Non-Policy Politics: Richer Voters, Poorer Voters, and the Diversification of Electoral Strategies available in Paperback
Calvo and Murillo consider the non-policy benefits that voters consider when deciding their vote. While parties advertise policies, they also deliver non-policy benefits in the form of competent economic management, constituency service, and patronage jobs. Different from much of the existing research, which focuses on the implementation of policy or on the delivery of clientelistic benefits, this book provides a unified view of how politicians deliver broad portfolios of policy and non-policy benefits to their constituency. The authors' theory shows how these non-policy resources also shape parties' ideological positions and which type of electoral offers they target to poorer or richer voters. With exhaustive empirical work, both qualitative and quantitative, the research documents how linkages between parties and voters shape the delivery of non-policy benefits in Argentina and Chile.
|Publisher:||Cambridge University Press|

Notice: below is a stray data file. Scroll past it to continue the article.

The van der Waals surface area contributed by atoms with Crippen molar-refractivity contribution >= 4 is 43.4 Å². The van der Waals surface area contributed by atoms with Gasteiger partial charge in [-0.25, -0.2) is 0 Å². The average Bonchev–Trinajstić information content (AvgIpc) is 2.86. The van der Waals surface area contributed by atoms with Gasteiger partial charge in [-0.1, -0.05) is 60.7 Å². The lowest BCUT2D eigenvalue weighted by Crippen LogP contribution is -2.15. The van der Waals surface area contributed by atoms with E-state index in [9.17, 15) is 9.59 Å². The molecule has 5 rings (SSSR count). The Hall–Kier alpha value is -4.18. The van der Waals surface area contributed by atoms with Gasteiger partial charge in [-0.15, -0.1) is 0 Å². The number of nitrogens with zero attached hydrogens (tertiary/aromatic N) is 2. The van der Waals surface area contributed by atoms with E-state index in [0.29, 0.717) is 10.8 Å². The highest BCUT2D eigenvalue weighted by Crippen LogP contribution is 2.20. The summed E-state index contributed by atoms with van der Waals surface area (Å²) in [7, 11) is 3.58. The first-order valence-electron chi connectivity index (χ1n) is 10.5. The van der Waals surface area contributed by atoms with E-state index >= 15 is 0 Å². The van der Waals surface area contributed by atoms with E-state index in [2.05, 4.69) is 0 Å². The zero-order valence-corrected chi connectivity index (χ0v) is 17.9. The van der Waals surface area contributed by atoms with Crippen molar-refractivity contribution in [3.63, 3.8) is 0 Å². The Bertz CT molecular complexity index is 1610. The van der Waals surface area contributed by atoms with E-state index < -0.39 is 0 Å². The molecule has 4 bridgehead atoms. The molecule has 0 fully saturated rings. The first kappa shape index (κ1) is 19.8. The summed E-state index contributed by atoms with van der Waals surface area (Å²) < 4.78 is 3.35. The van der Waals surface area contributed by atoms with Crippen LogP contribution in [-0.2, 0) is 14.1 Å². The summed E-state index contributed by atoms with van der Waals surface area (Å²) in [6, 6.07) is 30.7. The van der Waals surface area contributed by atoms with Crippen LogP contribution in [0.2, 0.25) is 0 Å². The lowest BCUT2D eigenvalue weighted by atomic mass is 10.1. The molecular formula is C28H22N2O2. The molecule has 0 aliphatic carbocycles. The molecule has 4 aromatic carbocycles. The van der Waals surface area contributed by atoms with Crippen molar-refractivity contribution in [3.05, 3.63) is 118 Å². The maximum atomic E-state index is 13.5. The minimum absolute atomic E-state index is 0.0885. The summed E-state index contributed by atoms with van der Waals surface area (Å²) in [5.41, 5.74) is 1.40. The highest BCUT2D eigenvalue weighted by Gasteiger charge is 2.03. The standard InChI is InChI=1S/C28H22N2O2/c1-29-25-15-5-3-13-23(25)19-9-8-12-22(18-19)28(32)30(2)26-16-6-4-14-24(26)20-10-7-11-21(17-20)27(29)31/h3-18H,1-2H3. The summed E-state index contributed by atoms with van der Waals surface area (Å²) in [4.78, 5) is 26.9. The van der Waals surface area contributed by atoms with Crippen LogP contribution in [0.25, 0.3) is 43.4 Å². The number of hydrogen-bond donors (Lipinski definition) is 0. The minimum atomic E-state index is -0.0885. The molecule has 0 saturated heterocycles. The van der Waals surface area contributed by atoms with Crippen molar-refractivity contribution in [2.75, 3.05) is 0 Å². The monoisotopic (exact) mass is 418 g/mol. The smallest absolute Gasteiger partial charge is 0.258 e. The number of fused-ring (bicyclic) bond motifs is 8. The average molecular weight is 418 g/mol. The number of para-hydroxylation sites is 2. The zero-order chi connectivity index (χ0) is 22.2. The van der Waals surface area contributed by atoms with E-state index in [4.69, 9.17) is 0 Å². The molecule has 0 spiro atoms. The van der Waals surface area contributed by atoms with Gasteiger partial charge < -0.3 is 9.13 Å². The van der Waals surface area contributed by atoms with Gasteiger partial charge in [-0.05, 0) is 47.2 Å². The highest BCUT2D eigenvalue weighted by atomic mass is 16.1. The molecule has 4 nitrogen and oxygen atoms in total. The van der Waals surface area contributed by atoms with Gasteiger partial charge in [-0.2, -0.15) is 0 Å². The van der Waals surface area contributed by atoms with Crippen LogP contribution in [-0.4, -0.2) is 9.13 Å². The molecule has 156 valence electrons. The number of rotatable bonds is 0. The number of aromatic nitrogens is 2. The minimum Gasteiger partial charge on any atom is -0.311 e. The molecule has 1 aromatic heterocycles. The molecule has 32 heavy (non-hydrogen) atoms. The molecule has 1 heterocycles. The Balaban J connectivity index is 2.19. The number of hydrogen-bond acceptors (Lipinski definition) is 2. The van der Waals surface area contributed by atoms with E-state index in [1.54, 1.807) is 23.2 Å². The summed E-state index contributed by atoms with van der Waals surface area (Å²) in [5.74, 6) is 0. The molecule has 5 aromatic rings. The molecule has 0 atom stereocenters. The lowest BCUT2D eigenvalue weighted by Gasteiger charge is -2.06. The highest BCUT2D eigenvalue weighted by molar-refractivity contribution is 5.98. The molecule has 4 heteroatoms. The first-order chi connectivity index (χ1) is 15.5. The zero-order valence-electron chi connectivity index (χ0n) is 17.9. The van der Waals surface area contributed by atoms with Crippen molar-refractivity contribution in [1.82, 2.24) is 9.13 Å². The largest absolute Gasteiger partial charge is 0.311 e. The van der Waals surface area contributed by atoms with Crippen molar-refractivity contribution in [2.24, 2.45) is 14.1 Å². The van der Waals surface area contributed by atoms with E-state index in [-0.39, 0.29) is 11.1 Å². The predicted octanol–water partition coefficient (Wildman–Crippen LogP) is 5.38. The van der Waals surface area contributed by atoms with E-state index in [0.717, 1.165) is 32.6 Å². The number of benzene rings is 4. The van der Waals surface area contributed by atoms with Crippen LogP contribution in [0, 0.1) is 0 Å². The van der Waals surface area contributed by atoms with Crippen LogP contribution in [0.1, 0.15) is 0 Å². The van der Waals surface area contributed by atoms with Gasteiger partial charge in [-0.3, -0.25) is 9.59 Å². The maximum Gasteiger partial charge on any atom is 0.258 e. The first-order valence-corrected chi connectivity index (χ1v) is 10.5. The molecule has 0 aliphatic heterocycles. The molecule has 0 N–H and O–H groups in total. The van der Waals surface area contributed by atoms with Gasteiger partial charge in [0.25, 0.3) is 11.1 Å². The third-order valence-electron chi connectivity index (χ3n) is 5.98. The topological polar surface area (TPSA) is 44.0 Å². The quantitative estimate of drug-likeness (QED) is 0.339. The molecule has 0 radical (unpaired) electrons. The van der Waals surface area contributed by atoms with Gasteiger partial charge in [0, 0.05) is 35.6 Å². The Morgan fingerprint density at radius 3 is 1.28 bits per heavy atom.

|Product dimensions:||5.98(w) x 8.98(h) x 0.71(d)|
About the Author
Maria Victoria Murillo is Professor of Political Science and International Affairs at Columbia University, New York. She is the author of Labor Unions, Partisan Coalitions, and Market Reforms in Latin America (Cambridge, 2001) and Political Competition, Partisanship, and Policy Making in Latin American Public Utilities (Cambridge, 2009). Her research has been supported by the National Science Foundation, Russell Sage Foundation, the Fulbright Foundation, and the Harvard Academy for Area Studies.
Table of Contents
Prologue; 1. Non-policy politics; 2. A demand-side model of non-policy politics; 3. Tracing political preferences and party organization in Argentina and Chile; 4. Mapping voter preference in Argentina and Chile: 5. Party organization: how activists reach voters; 6. Voters' preferences and Pparties' electoral offers; 7. Party activists and their conditional effect on the vote; 8. Targeting patronage in Argentina and Chile; 9. Back to policy offers; 10. Non-policy politics and electoral responsiveness; 11. Appendices.